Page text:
WomensLaw serves and supports all survivors, no matter their sex or gender.

Legal Information: Federal


View all
Laws current as of December 17, 2020

Can my family members get asylum?

If you are granted asylum, your spouse and unmarried minor children under age 21 will qualify for derivative asylum status.1 “Derivative asylum status” means that your spouse and children may be granted asylum status based on your own asylum status. You cannot apply for derivative asylum status for any other family members, such as your parents or siblings.

“Unmarried minor children under the age of 21” includes any of the following children who were under 21 when you filed your asylum Form I-589, even if they are now over age 21:

  • a stepchild who became your stepchild before s/he turned 18; 
  • an adopted child who was adopted before the age of 16; and
  • a biological child.2

To meet the definition of “spouse,” you need to be legally married according to your home country’s law. However, the U.S. will not recognize some legal marriages, even if they are considered legal marriages in your home country, such as polygamous marriages.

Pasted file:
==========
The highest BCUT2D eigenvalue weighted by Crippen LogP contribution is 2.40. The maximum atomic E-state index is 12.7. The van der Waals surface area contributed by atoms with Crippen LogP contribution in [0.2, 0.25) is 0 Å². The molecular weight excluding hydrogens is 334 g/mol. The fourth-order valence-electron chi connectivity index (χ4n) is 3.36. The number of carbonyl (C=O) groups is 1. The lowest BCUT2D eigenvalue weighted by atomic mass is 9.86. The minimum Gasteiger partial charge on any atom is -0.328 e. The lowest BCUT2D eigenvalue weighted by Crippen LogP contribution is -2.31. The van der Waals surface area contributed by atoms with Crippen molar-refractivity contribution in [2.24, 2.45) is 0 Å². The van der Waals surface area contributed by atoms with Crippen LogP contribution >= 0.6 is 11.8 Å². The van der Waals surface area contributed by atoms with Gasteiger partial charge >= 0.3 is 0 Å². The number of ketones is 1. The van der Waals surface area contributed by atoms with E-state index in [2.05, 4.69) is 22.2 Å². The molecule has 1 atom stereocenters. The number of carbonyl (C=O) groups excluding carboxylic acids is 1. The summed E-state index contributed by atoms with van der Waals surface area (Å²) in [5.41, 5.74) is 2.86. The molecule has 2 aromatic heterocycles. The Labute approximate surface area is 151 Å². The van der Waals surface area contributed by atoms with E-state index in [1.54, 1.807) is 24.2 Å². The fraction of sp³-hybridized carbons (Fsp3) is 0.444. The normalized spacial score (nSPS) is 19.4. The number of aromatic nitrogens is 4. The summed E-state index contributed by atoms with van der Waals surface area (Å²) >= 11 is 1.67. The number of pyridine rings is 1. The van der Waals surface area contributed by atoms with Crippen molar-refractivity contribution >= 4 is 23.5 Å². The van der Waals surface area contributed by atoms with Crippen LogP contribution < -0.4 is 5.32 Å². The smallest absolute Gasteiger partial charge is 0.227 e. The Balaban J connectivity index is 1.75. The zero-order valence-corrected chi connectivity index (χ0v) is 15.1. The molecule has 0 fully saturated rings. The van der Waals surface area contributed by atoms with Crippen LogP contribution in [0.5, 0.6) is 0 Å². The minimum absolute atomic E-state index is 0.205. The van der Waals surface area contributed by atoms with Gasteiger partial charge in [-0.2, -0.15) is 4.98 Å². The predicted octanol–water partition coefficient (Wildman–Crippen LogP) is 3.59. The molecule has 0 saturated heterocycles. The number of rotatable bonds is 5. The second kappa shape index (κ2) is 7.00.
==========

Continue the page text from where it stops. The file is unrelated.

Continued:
In order to request asylum status for your family, you need to file the proper paperwork within the first two years of being granted asylum status. You may be able to sponsor your family members whether they are in the U.S. or in your home country.3 As always, before filing any forms, we suggest talking to an immigration attorney. You can find an attorney by going to our Finding a Lawyer page or our National Organizations Immigration page.

1 8 CFR § 208.21(a); INA § 208(b)(3); 8 USC § 1158(b)(3)
2 See 8 CFR § 208.21(b); INA § 101(b)(1)(B), (b)(1)(E)
3 8 CFR § 208.21(c), (d)